Those Noisy Holidays!

Those Noisy Holidays!

Holidays are an important time for friends and families to get together for parties, dinners, and gift exchanges. These can be tough situations if you have trouble hearing, and can make holidays lonely. It becomes a depressing and sad time of year for people who feel left out. Isolation due to hearing loss is a real problem. What can you do to make it easier to participate in all the festivities and avoid feeling isolated?

First, if you suspect you having trouble hearing in noise, get your hearing checked well before the season is in full swing. If hearing aids are needed, please keep in mind it takes time to order hearing aids and get them ready for you. You may need to visit the office a few times after your fitting to get the hearing aids programs just right. Your brain also requires time (several days or weeks) to adapt to hearing the sounds that have been missing. This can be overwhelming at first, especially in noise, so don’t wait until the last minute!

If you have hearing aids, talk to your Audiologist about strategies or special programming that might help you hear in groups or for a particular circumstance. It is possible to have programs in your hearing aids that help reduce background noise or make music sound more natural. You may need to push a button on your hearing aid to activate the special program.

For social gatherings, talk to the host or get more information about the venue from the manager. Explain your situation and let them know what will help you the most. Sitting at a particular place, requesting that music be turned down (or off), or even moving a table or furniture to another area are fairly easy accommodations to make.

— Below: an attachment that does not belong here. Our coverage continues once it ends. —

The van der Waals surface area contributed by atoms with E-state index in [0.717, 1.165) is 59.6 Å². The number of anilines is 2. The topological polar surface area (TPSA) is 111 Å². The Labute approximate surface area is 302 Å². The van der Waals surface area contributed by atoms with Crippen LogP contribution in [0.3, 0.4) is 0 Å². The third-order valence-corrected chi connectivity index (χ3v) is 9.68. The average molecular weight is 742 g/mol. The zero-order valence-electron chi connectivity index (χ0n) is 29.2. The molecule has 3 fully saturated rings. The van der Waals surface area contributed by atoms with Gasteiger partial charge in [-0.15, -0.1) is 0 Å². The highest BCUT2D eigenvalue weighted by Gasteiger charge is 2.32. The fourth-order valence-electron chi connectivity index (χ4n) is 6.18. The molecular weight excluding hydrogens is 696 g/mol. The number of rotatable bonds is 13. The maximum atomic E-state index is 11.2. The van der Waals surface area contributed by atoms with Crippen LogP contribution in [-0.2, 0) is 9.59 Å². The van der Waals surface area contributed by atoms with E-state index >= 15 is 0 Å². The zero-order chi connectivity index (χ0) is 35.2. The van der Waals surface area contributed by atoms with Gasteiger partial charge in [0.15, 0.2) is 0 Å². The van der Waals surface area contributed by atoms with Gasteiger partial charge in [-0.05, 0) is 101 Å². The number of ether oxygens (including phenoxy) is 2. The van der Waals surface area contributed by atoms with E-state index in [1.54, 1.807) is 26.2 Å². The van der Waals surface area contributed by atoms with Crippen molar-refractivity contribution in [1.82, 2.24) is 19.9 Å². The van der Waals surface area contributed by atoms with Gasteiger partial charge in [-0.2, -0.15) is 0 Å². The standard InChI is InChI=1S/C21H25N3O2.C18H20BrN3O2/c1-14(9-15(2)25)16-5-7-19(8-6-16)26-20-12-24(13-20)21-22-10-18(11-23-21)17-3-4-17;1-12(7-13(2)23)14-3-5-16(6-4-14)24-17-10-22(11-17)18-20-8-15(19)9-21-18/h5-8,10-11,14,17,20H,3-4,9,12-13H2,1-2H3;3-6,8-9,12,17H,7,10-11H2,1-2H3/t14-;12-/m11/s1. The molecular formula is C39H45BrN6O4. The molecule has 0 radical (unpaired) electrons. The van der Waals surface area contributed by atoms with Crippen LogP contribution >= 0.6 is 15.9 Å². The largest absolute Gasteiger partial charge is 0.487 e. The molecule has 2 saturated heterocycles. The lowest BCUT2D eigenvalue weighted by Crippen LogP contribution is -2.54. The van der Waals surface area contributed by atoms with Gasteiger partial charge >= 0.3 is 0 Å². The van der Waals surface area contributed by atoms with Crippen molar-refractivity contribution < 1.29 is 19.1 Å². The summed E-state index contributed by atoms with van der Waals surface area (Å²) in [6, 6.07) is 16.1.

At the dinner table, many people are often talking at one time, making it hard for almost anyone to follow a conversation. For hearing aid users, this is terribly frustrating. Hearing aids are designed to emphasize speech, but they cannot know which conversations you would like to hear and which ones you don’t. One solution is to try directing the discussion to a single topic at a time and take turns commenting. Try reviewing each person’s New Year’s resolutions, highlights from the past year, new vs. hold holiday traditions, best book or movie of the year, or favorite childhood memories. Knowing the topic and creating a situation that encourages one speaker at a time will make it easier to hear and understand.

Many hearing aids have accessories available that reduce the difficulty of listening in background noise. One device is called a remote microphone or companion microphone. This special rechargeable microphone is small and a separate device from the hearing aids. It uses an internal antenna to connect the remote mic to the aids using a wireless signal. Placing the microphone near the speaker or holding it near the speaker’s mouth sends their voice directly to the hearing aids, like a radio station to a car stereo. Speech is much clearer and background noise is reduced. Some newer hearing aids are able to use a mobile app to connect to a cellular phone, giving it remote microphone capability. There is a special setting on the cell phone to activate this feature.

Walking or sitting outside, weather permitting, is another option. It is generally quieter than being inside, and good for conversations with just a few people at a time. For inside conversations, sitting on a couch or high backed upholstered chair can act as a sound baffle, especially if located away from the action in the kitchen, bar, or main area where most of the noise is.

It will take patience and understanding on everyone’s part to help those with hearing loss to fully enjoy all the holiday celebrations, but it is worth the effort to be sure all are included.

Contact the Delaware Speech and Hearing Center to find out all the hearing solutions available to help you have the best season ever! You can setup an appointment by calling 740-369-3650 or emailing contact@delawareshc.org.

Written by Donna Ramey, MA, CCC-A, Audiologist

Check out our last blog: Sleep and Children With Special Needs

By |2018-10-03T21:16:49+00:00October 3rd, 2018|Audiology, Education|0 Comments

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